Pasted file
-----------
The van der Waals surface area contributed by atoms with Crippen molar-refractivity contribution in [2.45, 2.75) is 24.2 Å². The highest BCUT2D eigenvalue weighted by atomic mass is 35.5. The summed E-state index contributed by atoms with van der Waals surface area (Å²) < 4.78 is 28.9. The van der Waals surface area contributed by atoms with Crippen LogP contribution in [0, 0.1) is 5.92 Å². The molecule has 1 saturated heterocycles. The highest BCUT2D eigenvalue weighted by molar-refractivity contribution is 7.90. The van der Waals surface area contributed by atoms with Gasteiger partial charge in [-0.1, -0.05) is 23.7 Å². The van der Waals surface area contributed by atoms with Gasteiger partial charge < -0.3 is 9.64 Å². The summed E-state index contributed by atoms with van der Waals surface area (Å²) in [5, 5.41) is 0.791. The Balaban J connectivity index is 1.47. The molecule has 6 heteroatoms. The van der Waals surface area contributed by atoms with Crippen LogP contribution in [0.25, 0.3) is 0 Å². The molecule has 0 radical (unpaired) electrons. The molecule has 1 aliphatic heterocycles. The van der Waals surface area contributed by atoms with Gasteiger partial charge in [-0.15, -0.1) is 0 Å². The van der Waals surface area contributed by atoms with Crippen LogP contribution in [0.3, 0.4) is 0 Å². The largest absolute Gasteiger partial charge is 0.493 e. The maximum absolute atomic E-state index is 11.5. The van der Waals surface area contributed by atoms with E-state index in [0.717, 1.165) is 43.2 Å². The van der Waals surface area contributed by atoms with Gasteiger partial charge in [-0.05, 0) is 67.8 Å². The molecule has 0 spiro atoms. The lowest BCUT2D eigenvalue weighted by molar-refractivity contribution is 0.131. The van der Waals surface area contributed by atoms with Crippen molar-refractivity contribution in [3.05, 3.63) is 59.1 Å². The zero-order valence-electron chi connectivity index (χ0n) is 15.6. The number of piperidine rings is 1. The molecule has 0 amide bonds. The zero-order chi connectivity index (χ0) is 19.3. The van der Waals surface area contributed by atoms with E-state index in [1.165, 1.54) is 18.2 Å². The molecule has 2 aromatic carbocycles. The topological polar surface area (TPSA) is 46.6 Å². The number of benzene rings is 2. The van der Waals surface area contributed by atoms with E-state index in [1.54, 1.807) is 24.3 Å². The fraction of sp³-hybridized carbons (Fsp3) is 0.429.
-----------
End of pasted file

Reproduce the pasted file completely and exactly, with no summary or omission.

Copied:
The van der Waals surface area contributed by atoms with Crippen molar-refractivity contribution in [2.45, 2.75) is 24.2 Å². The highest BCUT2D eigenvalue weighted by atomic mass is 35.5. The summed E-state index contributed by atoms with van der Waals surface area (Å²) < 4.78 is 28.9. The van der Waals surface area contributed by atoms with Crippen LogP contribution in [0, 0.1) is 5.92 Å². The molecule has 1 saturated heterocycles. The highest BCUT2D eigenvalue weighted by molar-refractivity contribution is 7.90. The van der Waals surface area contributed by atoms with Gasteiger partial charge in [-0.1, -0.05) is 23.7 Å². The van der Waals surface area contributed by atoms with Gasteiger partial charge < -0.3 is 9.64 Å². The summed E-state index contributed by atoms with van der Waals surface area (Å²) in [5, 5.41) is 0.791. The Balaban J connectivity index is 1.47. The molecule has 6 heteroatoms. The van der Waals surface area contributed by atoms with Crippen LogP contribution in [0.25, 0.3) is 0 Å². The molecule has 0 radical (unpaired) electrons. The molecule has 1 aliphatic heterocycles. The van der Waals surface area contributed by atoms with Gasteiger partial charge in [-0.15, -0.1) is 0 Å². The van der Waals surface area contributed by atoms with Crippen LogP contribution in [0.3, 0.4) is 0 Å². The largest absolute Gasteiger partial charge is 0.493 e. The maximum absolute atomic E-state index is 11.5. The van der Waals surface area contributed by atoms with E-state index in [0.717, 1.165) is 43.2 Å². The van der Waals surface area contributed by atoms with Gasteiger partial charge in [-0.05, 0) is 67.8 Å². The molecule has 0 spiro atoms. The lowest BCUT2D eigenvalue weighted by molar-refractivity contribution is 0.131. The van der Waals surface area contributed by atoms with Crippen molar-refractivity contribution in [3.05, 3.63) is 59.1 Å². The zero-order valence-electron chi connectivity index (χ0n) is 15.6. The number of piperidine rings is 1. The molecule has 0 amide bonds. The zero-order chi connectivity index (χ0) is 19.3. The van der Waals surface area contributed by atoms with E-state index in [1.165, 1.54) is 18.2 Å². The molecule has 2 aromatic carbocycles. The topological polar surface area (TPSA) is 46.6 Å². The number of benzene rings is 2. The van der Waals surface area contributed by atoms with E-state index in [1.54, 1.807) is 24.3 Å². The fraction of sp³-hybridized carbons (Fsp3) is 0.429.